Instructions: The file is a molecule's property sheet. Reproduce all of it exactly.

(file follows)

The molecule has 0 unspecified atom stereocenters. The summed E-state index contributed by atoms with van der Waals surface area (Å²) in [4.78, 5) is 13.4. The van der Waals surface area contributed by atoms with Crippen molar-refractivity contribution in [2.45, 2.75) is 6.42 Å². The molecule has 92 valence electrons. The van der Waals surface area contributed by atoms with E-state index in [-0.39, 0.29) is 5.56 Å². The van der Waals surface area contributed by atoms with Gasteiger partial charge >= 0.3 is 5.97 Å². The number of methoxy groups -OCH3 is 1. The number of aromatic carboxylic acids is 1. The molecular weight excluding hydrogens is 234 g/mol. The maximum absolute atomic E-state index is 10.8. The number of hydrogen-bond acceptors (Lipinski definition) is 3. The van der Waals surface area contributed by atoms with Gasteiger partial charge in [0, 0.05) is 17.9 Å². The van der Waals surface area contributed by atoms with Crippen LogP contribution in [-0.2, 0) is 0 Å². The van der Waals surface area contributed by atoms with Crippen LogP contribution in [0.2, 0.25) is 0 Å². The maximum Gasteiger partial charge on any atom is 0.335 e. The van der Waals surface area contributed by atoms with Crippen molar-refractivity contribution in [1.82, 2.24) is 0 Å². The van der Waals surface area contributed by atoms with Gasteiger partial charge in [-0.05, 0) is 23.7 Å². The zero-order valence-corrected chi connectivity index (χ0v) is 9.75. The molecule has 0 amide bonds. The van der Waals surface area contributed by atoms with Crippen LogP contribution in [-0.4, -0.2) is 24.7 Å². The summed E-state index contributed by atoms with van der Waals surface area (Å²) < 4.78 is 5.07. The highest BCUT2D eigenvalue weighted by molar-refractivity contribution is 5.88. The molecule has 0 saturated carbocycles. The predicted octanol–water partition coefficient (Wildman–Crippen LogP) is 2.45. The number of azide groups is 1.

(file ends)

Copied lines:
The molecule has 0 unspecified atom stereocenters. The summed E-state index contributed by atoms with van der Waals surface area (Å²) in [4.78, 5) is 13.4. The van der Waals surface area contributed by atoms with Crippen molar-refractivity contribution in [2.45, 2.75) is 6.42 Å². The molecule has 92 valence electrons. The van der Waals surface area contributed by atoms with E-state index in [-0.39, 0.29) is 5.56 Å². The van der Waals surface area contributed by atoms with Gasteiger partial charge >= 0.3 is 5.97 Å². The number of methoxy groups -OCH3 is 1. The number of aromatic carboxylic acids is 1. The molecular weight excluding hydrogens is 234 g/mol. The maximum absolute atomic E-state index is 10.8. The number of hydrogen-bond acceptors (Lipinski definition) is 3. The van der Waals surface area contributed by atoms with Gasteiger partial charge in [0, 0.05) is 17.9 Å². The van der Waals surface area contributed by atoms with Crippen LogP contribution in [-0.2, 0) is 0 Å². The van der Waals surface area contributed by atoms with Crippen LogP contribution in [0.2, 0.25) is 0 Å². The maximum Gasteiger partial charge on any atom is 0.335 e. The van der Waals surface area contributed by atoms with Crippen molar-refractivity contribution in [1.82, 2.24) is 0 Å². The van der Waals surface area contributed by atoms with Gasteiger partial charge in [-0.05, 0) is 23.7 Å². The zero-order valence-corrected chi connectivity index (χ0v) is 9.75. The molecule has 0 amide bonds. The van der Waals surface area contributed by atoms with Crippen LogP contribution in [-0.4, -0.2) is 24.7 Å². The summed E-state index contributed by atoms with van der Waals surface area (Å²) < 4.78 is 5.07. The highest BCUT2D eigenvalue weighted by molar-refractivity contribution is 5.88. The molecule has 0 saturated carbocycles. The predicted octanol–water partition coefficient (Wildman–Crippen LogP) is 2.45. The number of azide groups is 1.